Marco Airale backs ‘supercar’ Daryll Neita to become a world beater

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Coach Marco Airale believes “supercar” Daryll Neita is revved up and ready to become a world beater.

The reigning British 100m and 200m champion is preparing for the 60m at the UK Athletics Indoor Championships in Birmingham this weekend.

The 26-year-old smashed her 60m personal best to clock 7.05 seconds at the ISTAF meeting in Berlin last week – just one hundredth of a second behind Dina Asher-Smith’s UK record of 7.04secs.

Daryll Neita
Daryll Neita won Commonwealth bronze last summer (Martin Rickett/PA)

“In two years (between 2019 and 2021 when Neita reached the 100m Olympic final) she completely changed and turned into a supercar,” he told the PA news agency, with Neita’s 100m personal best now 10.90 seconds.

“Now my work is just to make sure that supercar is really performing, just putting a bit of oil in somewhere.

“So whoever is going around with her, no matter the nationality, I just think she can challenge.”

Neita won her first major global individual medals when she finished third in the 100m at the Commonwealth Games and European Championships last year, coming after she failed to reach the 100m final at the World Championships.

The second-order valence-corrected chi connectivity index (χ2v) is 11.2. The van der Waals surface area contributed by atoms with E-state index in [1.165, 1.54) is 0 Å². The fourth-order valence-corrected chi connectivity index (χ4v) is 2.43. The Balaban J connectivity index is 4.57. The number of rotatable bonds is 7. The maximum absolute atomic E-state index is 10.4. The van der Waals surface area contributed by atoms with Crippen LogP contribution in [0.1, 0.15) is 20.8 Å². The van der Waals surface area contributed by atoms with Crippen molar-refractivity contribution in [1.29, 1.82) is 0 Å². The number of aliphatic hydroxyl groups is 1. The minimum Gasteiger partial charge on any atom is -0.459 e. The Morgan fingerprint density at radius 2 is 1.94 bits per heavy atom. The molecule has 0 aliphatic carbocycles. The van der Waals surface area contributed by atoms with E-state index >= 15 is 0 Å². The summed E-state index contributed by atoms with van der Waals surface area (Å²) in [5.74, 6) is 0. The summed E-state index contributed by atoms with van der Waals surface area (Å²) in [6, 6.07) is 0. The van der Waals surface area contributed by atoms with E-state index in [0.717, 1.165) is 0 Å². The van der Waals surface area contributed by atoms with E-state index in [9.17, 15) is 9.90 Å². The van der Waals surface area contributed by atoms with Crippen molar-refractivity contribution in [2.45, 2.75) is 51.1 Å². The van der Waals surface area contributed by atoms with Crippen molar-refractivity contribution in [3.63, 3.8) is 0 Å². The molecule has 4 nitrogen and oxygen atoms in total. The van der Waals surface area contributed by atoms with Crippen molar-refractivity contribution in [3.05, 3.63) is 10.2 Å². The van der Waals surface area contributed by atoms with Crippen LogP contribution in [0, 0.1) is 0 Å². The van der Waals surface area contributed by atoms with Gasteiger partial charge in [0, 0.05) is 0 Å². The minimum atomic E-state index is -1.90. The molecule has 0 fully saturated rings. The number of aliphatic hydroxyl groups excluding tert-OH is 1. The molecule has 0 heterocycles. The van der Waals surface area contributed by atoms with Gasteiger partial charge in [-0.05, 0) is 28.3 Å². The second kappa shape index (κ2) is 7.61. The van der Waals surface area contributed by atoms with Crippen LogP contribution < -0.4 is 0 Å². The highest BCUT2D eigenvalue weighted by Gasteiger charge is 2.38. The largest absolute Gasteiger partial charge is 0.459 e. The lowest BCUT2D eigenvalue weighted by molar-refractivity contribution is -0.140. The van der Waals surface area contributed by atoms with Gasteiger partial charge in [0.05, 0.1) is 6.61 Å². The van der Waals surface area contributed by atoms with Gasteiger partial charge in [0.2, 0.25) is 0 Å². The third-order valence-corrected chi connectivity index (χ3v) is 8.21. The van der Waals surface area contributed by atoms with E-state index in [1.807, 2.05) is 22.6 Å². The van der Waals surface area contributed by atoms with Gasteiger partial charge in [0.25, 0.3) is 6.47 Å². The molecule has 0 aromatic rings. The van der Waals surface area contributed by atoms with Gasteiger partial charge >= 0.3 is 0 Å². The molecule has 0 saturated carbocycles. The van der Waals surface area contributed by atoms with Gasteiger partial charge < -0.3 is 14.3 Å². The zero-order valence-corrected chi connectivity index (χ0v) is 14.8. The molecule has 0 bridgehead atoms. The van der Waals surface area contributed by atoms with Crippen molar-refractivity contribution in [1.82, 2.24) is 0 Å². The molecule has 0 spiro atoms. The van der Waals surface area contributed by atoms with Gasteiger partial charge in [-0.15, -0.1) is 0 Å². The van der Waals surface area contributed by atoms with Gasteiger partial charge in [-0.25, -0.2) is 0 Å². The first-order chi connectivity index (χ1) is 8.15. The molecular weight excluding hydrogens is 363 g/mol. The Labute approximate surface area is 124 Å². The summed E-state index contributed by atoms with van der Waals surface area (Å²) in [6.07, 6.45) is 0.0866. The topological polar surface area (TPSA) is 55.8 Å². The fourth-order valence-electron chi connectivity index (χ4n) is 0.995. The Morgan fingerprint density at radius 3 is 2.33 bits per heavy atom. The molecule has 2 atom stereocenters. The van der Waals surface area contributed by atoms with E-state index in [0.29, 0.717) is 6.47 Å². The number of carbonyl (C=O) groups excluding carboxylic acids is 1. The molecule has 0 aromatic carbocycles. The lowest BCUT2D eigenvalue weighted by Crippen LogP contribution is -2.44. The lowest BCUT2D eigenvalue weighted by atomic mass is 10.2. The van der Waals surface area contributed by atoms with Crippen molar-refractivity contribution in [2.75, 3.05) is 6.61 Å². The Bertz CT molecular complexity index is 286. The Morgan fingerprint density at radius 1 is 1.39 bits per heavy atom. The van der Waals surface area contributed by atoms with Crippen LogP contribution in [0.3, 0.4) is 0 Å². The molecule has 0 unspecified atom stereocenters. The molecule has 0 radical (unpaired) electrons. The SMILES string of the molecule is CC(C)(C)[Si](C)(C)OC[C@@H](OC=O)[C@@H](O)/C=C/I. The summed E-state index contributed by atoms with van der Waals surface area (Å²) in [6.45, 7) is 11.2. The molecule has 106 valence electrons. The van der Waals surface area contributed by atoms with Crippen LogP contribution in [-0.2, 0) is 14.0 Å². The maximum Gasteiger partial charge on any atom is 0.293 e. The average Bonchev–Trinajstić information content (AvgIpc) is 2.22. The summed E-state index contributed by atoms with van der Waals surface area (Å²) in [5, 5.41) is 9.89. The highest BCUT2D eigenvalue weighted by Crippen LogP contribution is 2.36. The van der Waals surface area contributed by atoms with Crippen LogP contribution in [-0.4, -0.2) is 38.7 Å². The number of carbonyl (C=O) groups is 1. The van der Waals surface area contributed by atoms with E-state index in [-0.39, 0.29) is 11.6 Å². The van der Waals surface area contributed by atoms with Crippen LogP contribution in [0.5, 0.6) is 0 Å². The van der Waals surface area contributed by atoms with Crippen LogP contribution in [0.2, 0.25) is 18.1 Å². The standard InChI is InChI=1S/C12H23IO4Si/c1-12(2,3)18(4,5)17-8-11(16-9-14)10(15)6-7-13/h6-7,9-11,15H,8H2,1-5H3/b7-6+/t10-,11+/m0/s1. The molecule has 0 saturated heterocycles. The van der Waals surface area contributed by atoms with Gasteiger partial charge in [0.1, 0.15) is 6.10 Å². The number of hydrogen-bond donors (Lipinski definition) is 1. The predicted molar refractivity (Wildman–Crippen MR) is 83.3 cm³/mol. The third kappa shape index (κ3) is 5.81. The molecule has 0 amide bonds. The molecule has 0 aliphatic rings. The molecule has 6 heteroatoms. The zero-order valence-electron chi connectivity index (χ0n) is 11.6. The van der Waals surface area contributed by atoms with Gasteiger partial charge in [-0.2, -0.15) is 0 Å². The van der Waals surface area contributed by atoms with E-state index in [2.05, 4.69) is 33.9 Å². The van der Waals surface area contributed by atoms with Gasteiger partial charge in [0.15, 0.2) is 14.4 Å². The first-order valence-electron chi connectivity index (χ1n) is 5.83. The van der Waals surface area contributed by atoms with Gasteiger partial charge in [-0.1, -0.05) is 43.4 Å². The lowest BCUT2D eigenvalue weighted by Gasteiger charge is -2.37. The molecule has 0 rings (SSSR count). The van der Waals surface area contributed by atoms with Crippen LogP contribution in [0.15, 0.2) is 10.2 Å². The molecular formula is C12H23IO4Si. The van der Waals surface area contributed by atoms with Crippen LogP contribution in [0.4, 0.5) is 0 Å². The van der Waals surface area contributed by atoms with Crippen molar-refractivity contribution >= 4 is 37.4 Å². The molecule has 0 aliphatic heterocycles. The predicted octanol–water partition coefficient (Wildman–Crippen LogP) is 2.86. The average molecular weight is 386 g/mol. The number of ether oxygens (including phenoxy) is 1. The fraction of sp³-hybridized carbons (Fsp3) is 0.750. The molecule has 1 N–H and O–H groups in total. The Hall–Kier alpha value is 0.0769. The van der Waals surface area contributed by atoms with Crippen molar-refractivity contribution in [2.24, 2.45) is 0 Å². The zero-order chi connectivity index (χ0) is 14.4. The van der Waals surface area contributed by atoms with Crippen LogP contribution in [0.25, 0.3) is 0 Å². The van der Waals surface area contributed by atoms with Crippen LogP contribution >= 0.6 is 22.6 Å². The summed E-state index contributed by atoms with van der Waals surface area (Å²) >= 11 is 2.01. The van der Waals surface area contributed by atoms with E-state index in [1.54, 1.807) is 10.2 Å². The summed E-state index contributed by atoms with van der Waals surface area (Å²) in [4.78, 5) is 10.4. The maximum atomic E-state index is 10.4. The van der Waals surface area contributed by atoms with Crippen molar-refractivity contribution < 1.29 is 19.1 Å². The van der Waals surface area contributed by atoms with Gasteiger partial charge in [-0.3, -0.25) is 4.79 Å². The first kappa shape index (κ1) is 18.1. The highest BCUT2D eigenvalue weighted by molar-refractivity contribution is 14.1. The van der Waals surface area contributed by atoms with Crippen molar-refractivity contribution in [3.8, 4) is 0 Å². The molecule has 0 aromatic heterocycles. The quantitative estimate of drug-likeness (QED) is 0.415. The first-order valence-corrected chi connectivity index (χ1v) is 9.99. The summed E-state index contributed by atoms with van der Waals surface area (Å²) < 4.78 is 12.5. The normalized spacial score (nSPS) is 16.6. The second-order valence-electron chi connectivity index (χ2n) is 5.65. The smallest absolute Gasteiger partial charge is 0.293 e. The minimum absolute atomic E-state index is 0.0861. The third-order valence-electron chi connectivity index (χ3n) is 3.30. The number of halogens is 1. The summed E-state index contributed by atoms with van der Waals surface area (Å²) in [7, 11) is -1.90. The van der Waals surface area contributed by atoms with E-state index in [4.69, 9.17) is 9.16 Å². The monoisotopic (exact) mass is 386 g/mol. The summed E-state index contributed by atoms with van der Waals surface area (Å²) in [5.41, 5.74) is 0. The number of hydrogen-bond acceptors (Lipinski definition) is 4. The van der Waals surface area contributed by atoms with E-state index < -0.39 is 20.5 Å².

She had previously won double Olympic bronze in the 4x100m and two silver relay medals at the World Championships.

Those bronze medals during last summer’s packed schedule frustrated both athlete and coach with the pair aiming for more this year – ahead of the World Championships in Hungary in August.

“The European and Commonwealth Games really upset us. This year our goal is, of course, to be able to improve in the finals even more,” added Airale, with Neita preparing to double in the 100m and 200m.

Reece Prescod
Reece Prescod can run faster, according to coach Marco Airale (Isaac Parkin/PA)

Prescod, due to run in the 60m in Birmingham, ran 6.49 seconds in Berlin but Airale knows he can go faster after a frustrating and injury hit few years, despite last year’s 4x100m bronze at the World Championships.

He said: “I always ask them when they join the group what they can bring and I think he was able to bring a bit of the fire he has inside.

“He just needs to be directed, a fire is everywhere and now he just needs to focus. He’s been through a lot and, as I tell everyone, I just want to help them.

“The 6.49 seconds came and I think I’m happy but we are not because I know we still need to work.”

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